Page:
After leaving Monkey at his Dad's this evening, I headed to University Avenue in Palo Alto for a date-with-self, and one of the places I was most excited to go to was Borders. Man, talk about cheap thrills. The thing is, I used to work at Barnes & Noble forever. I left and went back to work there three times! A part of me really loved that workplace, despite the fact that it was retail. If you're gonna work in retail, I can scarcely imagine a better venue than the bookstore.
Since leaving work there permanently, I've gotten a little bit sad whenever I go into bookstores. For a time there, the subjects I was browsing were less-than-fun (having to do with relationships and divorce and whatnot), and since then I've been spending most of any time I browse books in the children's section at the library.
But this evening I felt the strong pull to re-live the feeling of my youthful, exploratory jaunts to Borders...the very first Borders that opened near the mall just before I graduated from high school in Phoenix, Arizona. I remember walking into that place for the first time with my parents, brother, and grandpa, and thinking it was the most magical store I could conceive of (not that I'd conceived of this one, but I'd be hard-pressed to conceive of one more awesome). I mean, really. Books, music, and a coffee shop, all rolled into one?! Kids these days take such places for granted, but back then it was a true novelty.
And even though I liked working at Barnes & Noble, once you work at a place like that 40 hours/week, you don't exactly enjoy hanging out in one. Tonight was the first time in years I'd felt free to just browse all the displays without feeling the overwhelming urge to straighten anything that was out of line or in the wrong spot. Nevermind that I never worked at a Borders, I still would have felt the desire before: 'There are books out of alignment nearby; I must so what I can to remedy this!'
I wanted to splurge on a book I could abuse and dog ear, since the library is all up tight about that, it would seem. But what to buy?
In thinking about The GGA, it occurred to me that it was a good opportunity to buy some guilty pleasure genre fiction. What was the biggest departure from something I would normally choose? I very briefly entertained the idea of buying a romance novel. But this project is supposed to be fun, not torturous. Nix that.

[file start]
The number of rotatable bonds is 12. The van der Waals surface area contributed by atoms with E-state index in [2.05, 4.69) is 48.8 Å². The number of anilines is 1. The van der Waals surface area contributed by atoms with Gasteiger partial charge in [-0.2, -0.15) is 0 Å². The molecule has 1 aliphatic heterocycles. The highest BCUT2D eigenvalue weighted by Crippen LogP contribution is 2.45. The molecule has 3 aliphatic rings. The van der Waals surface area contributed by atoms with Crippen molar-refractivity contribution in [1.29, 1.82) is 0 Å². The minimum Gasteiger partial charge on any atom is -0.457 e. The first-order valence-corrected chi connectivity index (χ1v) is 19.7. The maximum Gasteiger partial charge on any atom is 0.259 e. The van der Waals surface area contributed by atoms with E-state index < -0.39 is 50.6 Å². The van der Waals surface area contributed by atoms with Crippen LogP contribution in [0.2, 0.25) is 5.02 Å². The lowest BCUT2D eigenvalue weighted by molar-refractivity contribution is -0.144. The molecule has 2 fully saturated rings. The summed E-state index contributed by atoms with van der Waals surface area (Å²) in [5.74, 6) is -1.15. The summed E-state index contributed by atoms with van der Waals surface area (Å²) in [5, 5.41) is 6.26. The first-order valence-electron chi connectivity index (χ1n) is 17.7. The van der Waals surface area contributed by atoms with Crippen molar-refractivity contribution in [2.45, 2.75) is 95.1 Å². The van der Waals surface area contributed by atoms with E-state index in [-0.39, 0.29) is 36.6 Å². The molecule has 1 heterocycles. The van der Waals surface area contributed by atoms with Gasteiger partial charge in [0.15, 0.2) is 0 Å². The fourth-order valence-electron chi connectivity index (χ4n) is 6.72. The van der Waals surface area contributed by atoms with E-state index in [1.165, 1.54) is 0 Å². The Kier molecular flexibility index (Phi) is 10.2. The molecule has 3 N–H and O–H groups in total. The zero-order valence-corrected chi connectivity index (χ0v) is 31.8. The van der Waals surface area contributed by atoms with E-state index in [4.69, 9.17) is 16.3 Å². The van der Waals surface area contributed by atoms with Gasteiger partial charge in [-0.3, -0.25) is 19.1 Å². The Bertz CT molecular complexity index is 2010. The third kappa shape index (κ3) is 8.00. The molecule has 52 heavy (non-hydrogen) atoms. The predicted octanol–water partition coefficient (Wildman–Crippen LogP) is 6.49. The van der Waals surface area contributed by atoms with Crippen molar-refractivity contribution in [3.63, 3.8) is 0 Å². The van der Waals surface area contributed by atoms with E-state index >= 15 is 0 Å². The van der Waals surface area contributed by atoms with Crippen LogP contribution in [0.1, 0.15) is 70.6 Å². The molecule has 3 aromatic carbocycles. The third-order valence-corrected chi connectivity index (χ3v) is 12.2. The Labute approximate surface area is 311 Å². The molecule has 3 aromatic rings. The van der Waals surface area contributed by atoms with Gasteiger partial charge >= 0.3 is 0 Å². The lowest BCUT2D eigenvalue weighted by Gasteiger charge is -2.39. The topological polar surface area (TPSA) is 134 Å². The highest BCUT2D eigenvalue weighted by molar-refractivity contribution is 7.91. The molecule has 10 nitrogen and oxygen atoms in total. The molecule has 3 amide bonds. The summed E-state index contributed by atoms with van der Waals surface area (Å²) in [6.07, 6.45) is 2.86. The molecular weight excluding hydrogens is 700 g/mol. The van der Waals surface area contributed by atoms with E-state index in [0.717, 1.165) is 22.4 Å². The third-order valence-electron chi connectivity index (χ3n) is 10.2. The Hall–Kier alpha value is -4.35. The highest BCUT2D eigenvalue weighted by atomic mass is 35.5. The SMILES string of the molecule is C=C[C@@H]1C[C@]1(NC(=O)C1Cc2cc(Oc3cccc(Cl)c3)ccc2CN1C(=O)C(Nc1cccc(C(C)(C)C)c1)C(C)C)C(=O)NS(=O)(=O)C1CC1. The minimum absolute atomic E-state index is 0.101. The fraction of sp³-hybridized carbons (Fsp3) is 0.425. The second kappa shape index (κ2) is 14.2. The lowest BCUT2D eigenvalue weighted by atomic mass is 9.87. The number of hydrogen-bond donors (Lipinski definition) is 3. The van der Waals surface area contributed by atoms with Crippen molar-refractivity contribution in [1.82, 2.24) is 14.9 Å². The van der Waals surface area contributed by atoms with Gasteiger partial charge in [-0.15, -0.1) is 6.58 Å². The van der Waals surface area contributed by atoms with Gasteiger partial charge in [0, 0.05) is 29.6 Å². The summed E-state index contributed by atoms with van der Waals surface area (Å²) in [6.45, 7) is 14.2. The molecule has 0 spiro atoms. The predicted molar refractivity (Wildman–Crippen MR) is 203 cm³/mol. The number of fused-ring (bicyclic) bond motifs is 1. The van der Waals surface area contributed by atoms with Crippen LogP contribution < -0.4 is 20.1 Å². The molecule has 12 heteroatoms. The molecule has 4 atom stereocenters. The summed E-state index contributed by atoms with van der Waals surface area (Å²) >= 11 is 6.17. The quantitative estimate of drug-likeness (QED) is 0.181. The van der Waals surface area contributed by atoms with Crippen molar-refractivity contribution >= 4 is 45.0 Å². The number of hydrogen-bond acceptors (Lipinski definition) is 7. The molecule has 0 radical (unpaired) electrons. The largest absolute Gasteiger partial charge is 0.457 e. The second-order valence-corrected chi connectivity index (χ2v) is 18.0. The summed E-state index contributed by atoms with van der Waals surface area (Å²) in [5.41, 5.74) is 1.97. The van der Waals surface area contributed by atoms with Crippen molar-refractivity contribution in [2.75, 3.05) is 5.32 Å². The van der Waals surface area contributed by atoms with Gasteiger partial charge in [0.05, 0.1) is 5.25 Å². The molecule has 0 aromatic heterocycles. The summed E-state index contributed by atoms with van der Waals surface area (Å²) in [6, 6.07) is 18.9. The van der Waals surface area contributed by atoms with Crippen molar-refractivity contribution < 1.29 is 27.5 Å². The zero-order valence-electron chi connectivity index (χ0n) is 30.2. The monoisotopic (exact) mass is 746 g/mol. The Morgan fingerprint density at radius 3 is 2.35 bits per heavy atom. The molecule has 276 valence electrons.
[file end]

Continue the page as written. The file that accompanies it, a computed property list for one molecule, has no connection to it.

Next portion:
Then I thought of sci-fi or fantasy, an option I've actually considered once before, in the very early days of the project, but I decided I'm still not quite ready for that.
Perfect solution: mystery. I used to admit to being (internally at least, and outwardly to some) something of a literature snob. Anyone who studied literature as a major will tell you it's nearly sacrilegious (why is that word spelled like that? The "i" and the "e" seem backward) to admit to reading, and god forbid enjoying, any genre fiction. Mystery, sci-fi, and especially romance were for the lower-minded species of readers. In my growing and expanding, however, I've come to realize that this attitude was simple prejudice, judgement, and close-mindedness. While I might not be drawn to choose books in any of these genres, I had absolutely no grounds on which to snub them, especially since I'd never even read books in any of these genres! (Unless you count the Nancy Drew mysteries I read as a little girl).
So it was I ended up in the mystery aisle.
Today's New Activity: Mystery Genre Purchase
Once in the aisle I had a new decision to make. Which of the mystery superstar authors would I choose?
First I thought the good thing to do would be to choose the very last thing I would have typically gone for. First on that list would probably be one of the books in the ever-expanding mystery + cats or mystery + food sub-categories. But I'm not there yet. Then there was the author J.D. Robb, who is immensely popular because he's really the romance novelist Nora Roberts disguised as "J.D. Robb"--a la George Eliot, only not at ALL like that, since it tells you right on the book cover that J.D. Robb is really Nora Roberts. Seriously, what is the point? Anyway, I wasn't burning to try that option either.
In the end, Steig Larsson caught my attention.
I feel like choosing The Girl with the Dragon Tattoo is cheating in a way, if the goal was to explore genre fiction. The book was critically acclaimed in a way that books shelved in these aisles typically are not. But hey, we're taking baby steps here. Next time I may just be willing to pick up one of Janet Evanovich's numerical series or Sue Grafton's alphabetical one. I doubt it, but you never know.
Oh, and so far I've only read the prologue to my new book, but I can tell it's gonna be a page-turner. And though page-turners aren't typically my thing, I am excited about this guilty pleasure, and maybe not even all that guilty.